8. Save Money on Insurance
Having sold insurance for a little while, I understand the importance of it. In my mind, insurance is all about managing risk. However, the reality is insurance is all about protecting you, your family, your home, your belongings, and your vehicles. The peculiar thing about insurance is it is the one thing we buy that we don’t want to use.
Some insurance companies will offer a discount when you bundle home and auto together. While this can be a good thing, it is important to shop around because sometimes you can get better rates if you purchase policies from different providers. A friend who sells insurance posts photos all the time of people he’s helped save $300 to $600 annually in premiums because they were willing to shop around.
You can save on your auto insurance if you drive older cars or ones that are not expensive. Something to be cautious about if you drive a new car, your insurance policy might not cover the entire amount if the vehicle were to get totaled. What contributes to this are rising costs of automobiles and longer terms on loans. New cars depreciate as soon as you drive it off the lot, so the value is dropping a lot faster than you are paying it off. So, be careful when buying a new vehicle.
Also, if you are a safe driver, your insurance premiums will decrease because you are not a high risk. Something else to consider, many insurance companies use your credit score as a factor for car insurance. So, make sure you have good credit.
Consider if you really want to file a claim for losses that are just a little more than your deductible. Your insurance agent cannot tell you to refrain from filing a claim. However, from my experience, if you file claims all the time to “get back some of your money,” you will pay more in premiums or you might have your policy canceled for being a high risk. So, if your deductible is $500 and your losses amount to $600, think about whether the $100 is worth it. Never be afraid to file an insurance claim for legitimate purposes, it is there to protect you. But, I would not game the system to “get some money back,” it will cost you more in the end.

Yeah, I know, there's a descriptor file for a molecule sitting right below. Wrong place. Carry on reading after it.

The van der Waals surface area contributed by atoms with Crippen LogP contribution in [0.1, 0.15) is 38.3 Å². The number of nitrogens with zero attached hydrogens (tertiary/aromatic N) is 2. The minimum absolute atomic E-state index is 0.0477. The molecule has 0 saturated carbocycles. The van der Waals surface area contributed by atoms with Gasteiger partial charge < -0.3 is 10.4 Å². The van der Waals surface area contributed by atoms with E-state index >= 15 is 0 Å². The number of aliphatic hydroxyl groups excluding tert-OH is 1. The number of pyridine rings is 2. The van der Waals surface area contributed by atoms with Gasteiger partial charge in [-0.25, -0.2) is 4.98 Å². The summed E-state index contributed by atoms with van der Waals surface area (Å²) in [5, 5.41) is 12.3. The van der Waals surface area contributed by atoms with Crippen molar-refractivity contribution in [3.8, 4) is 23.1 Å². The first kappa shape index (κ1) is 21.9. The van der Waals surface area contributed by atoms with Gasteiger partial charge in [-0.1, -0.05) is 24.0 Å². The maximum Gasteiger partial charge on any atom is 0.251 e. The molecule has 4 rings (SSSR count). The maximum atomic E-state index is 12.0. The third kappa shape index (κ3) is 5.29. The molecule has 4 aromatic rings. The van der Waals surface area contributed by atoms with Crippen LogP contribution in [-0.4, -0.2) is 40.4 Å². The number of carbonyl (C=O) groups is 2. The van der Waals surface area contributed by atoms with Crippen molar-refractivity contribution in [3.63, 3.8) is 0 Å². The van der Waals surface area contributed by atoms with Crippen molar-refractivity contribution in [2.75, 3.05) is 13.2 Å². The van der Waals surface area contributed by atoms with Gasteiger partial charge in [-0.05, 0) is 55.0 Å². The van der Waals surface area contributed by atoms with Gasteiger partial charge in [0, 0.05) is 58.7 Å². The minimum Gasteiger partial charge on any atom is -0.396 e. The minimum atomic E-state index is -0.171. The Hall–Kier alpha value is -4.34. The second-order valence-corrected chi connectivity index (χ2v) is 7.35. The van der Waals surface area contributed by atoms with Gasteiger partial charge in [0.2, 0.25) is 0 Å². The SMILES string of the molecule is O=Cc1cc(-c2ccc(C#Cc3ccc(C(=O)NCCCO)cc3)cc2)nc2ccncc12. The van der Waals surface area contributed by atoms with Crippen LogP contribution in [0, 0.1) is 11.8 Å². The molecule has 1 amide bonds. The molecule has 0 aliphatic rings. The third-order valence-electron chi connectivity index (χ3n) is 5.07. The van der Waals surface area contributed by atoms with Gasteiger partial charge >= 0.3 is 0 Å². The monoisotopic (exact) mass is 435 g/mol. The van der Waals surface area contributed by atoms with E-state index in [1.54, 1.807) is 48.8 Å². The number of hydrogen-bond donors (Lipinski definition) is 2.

Pro Tip: Comparison shopping is a great way to save money on insurance. Gabi is a free online home and auto insurance comparison site. In about two minutes, you will find the best rates. Create your free Gabi account to see how much you can save on insurance.
9. Use a High-Interest Savings Account
You will benefit if you develop a saver’s mindset: Whenever you implement one of these hacks, promise yourself you will deposit the money in a savings account, but not just any savings account. You want to deposit your money in a high-savings account.
You really need to have a savings account to put your money in an out-of-the-way place that’s not so easy to access. Your checking account is designed for quick and easy spending; but the government places limits on how often you can withdraw money from your savings account.
By making it more difficult to withdraw your money, you become more likely to leave the cash alone and build your savings. Unfortunately, not all savings accounts offer the same interest.
Pro Tip: CIT Bank’s Savings Builder account offers +10X more interest than the national average for savings accounts. This is a huge opportunity for your emergency fund. (See CIT’s live banner below for the current Savings Builder APY)
All it takes is a $100 minimum deposit to open an account. Just for some perspective, if you had $10,000 in a CIT money market account, you will earn +$100 in free money (from interest) every year. If your money was parked in a bank with an average APY of 0.08%, you would take home a whopping $8.
Ditch your bank because they’re not paying you enough interest. Switch to CIT and start earning good money on your savings.
Time for Action
Please don’t read these tips and fail to act on them. You can save some real money, which will make it much easier to live on one income. If I were to start slowly, I would do these three things first:
- Download Ibotta to find savings and earn cash back. You have to eat, right? Might as well keep more of your money. (Don’t forget the $20 welcome bonus)
- Say hi to Charlie. Budgeting is the best way to save money. Charlie wants to do most of the heavy lifting for you, and his services are free!
- Add the Wikibuy extension to your browser. Wikibuy will help you make informed decisions and ensure you don’t pay too much for something.
- Sign up for a free Gabi account. In two minutes, you might be able save hundreds of dollars in insurance premiums.
The more of these tips you implement, the more you will have to save when you live on one income.
If you are living on one income because you want to be home with your young children, it might be worth checking out remote and work-at-home jobs via the Steady app.
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Save more money! Check out these articles next:
- Ultimate Guide to Saving Money
- 12 Best Apps to Save Money on Autopilot
- 25+ Ways to Get Free Amazon Gift Cards
*Wikibuy compensates us when you sign up for Wikibuy using the links we provided*